Over the past few weeks I have been reading the book The Power of Habit by Charles Duhigg. His examples provide a clear description of habit, why we do what we do, and ways to analyze habits if we want to change. The book articulates much of what I have done over the past few years without necessarily thinking about it as precisely as he states. The habit loop described in the first section is important to examine. It contains three elements: cue, routine, and reward. Duhigg says we need to figure out what the cues are that lead us to the routine or behavior and then figure out what reward we are receiving from that behavior. Then we can choose different routines that support healthier choices. There are many more elements to habit that he describes and the book is definitely worth reading.
Change is never easy and there are really no easy answers if someone wants to make major changes in habit in their life. It takes a ton of hard work and commitment. It also requires support of other people. I have been fortunate to work with Krista Schultz for a couple of years and more closely the past few months. Krista has been helping me break down some of the routines I have with eating so I can lose the rest of my weight. I have been seeing how I have fallen into some “healthy” eating choices that might not be so healthy and I have been taking another look. For example, if you start reading yogurt containers you will quickly see the differences in the amount of sugar and calories in different brands, flavors, and sizes of containers. Looking at this more closely has helped me make better choices. Also looking at the serving sizes again is important. I used an example in my class last night of a package of almonds. It was a small bag (1.5 oz) that looked like one serving. Instead it is one and a half servings. So instead of 170 calories the package is 250 calories. Neither of these may sound like much and by themselves they aren’t but adding up several examples in a day, a few days or a week make a difference. Awareness is a key, in my opinion, to changing a habit.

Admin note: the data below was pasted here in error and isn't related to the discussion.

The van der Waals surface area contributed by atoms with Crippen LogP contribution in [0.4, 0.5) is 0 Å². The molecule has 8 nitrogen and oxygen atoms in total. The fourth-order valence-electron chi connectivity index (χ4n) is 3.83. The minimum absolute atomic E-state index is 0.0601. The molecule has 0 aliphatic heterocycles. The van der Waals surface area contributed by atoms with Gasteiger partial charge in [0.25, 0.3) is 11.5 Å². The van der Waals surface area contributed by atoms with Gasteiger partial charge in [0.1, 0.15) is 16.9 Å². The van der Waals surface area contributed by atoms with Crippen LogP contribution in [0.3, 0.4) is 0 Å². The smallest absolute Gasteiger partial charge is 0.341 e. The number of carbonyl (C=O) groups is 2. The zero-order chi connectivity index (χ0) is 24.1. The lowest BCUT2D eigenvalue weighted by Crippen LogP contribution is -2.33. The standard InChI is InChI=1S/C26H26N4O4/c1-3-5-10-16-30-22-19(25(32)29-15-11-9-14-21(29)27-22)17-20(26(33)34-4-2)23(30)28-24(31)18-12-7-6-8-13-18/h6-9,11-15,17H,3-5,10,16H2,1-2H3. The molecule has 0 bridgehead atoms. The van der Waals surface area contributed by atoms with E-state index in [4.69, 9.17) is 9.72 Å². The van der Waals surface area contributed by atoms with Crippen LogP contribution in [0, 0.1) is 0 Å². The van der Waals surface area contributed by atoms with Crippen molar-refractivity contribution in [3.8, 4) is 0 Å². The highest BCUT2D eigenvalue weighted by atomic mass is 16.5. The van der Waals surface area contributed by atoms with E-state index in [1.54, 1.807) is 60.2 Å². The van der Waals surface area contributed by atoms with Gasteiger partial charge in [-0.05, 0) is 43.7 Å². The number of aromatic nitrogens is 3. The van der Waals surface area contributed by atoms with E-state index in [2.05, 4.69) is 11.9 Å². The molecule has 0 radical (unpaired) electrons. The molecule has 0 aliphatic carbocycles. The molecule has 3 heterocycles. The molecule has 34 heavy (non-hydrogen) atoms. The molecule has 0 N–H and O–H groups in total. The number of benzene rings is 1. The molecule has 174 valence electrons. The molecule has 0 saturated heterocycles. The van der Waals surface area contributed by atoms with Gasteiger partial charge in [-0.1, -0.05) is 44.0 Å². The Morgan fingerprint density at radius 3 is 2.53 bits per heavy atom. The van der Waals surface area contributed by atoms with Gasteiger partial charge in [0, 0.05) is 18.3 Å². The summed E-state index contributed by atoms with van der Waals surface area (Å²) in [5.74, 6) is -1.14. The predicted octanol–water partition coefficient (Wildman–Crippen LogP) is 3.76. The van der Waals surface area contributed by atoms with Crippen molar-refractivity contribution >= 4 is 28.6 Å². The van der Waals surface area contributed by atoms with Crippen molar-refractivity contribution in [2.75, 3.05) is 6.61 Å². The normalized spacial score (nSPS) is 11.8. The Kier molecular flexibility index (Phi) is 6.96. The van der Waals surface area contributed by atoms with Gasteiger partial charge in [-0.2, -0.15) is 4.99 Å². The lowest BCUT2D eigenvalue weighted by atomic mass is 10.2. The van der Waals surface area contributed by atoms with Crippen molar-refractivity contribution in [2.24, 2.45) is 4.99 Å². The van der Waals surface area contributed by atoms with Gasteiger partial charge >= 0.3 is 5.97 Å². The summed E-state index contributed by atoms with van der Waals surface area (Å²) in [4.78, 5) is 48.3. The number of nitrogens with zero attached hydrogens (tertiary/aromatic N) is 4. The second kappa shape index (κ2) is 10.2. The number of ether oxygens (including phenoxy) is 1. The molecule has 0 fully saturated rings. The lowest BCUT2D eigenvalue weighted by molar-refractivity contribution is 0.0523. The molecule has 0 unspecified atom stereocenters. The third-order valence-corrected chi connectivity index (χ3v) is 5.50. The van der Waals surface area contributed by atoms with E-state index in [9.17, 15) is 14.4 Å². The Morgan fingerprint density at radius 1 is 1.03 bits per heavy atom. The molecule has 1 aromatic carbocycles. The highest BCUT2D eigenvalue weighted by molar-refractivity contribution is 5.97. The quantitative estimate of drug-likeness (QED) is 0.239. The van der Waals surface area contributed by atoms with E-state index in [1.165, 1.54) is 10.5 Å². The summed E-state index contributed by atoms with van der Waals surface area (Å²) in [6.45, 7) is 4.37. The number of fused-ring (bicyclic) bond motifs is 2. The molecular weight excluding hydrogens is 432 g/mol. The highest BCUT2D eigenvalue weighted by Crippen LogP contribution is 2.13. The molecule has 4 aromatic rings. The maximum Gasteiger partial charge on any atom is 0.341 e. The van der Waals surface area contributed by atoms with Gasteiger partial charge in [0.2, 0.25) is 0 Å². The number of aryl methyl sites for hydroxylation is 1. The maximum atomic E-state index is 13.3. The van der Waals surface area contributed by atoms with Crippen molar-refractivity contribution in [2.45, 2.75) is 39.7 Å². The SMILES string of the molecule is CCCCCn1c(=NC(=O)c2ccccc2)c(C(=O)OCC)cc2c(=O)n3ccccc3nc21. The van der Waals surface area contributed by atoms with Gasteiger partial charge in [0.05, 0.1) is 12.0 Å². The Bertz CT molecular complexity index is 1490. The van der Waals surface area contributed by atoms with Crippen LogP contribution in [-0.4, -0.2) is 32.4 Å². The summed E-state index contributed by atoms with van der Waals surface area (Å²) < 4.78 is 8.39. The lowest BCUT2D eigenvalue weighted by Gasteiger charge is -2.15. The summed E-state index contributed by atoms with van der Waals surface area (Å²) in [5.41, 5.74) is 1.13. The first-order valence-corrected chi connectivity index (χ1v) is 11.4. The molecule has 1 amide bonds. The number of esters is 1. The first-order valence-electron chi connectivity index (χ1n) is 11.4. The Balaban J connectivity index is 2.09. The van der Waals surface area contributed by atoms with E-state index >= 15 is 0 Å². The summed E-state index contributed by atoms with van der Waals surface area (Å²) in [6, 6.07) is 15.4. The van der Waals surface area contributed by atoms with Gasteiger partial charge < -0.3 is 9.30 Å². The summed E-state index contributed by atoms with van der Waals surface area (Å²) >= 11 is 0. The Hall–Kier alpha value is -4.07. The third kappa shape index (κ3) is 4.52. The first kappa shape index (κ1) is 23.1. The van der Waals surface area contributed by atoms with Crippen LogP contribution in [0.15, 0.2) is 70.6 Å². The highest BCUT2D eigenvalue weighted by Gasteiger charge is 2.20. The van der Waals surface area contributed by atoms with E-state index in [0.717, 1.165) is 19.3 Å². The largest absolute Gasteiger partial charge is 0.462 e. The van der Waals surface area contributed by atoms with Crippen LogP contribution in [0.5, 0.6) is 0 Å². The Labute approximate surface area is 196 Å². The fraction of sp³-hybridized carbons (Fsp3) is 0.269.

I want to point to a few other articles that I have also read in the past week that address change. Triathlon coach and friend David Glover wrote a blog post called The 21 Day Challenge. Conventional wisdom says if you can do something for 3 weeks then you will adopt it as a change in your life. David provides a few tips for doing this. One that I like is posting the goal somewhere you will see it everyday. The other post is called 10 Training Habits That Might be Holding Your Back. This struck me because it included some examples of things I have been thinking about. One example is what I mentioned in the last post – not getting caught up in other people’s goals and race schedules. Another one the author mentioned was not racing too much or too early. I am trying not to schedule too much for this year because I am working towards longer races. Often I, like other people, think I can go ahead and run a 5k because it’s just 3.1 miles. But if that disrupts my training plan and progress, is it really worth it? Probably not. The last one that really hit me in this list was reaching race weight. He says instead of focusing on a lighter weight bike or new shoes or some other item you think will make you faster, lose 5-10 pounds. That is what will help increase your speed. I’m trying very hard to lose the last of my weight and I need to focus on that like I did at the beginning. It is slower now because I have already lost so much, but I know I can get the weight off and that it will make me feel better and help my times.
New habits are not always easy but the little things we change become the big things and lead to change that lasts.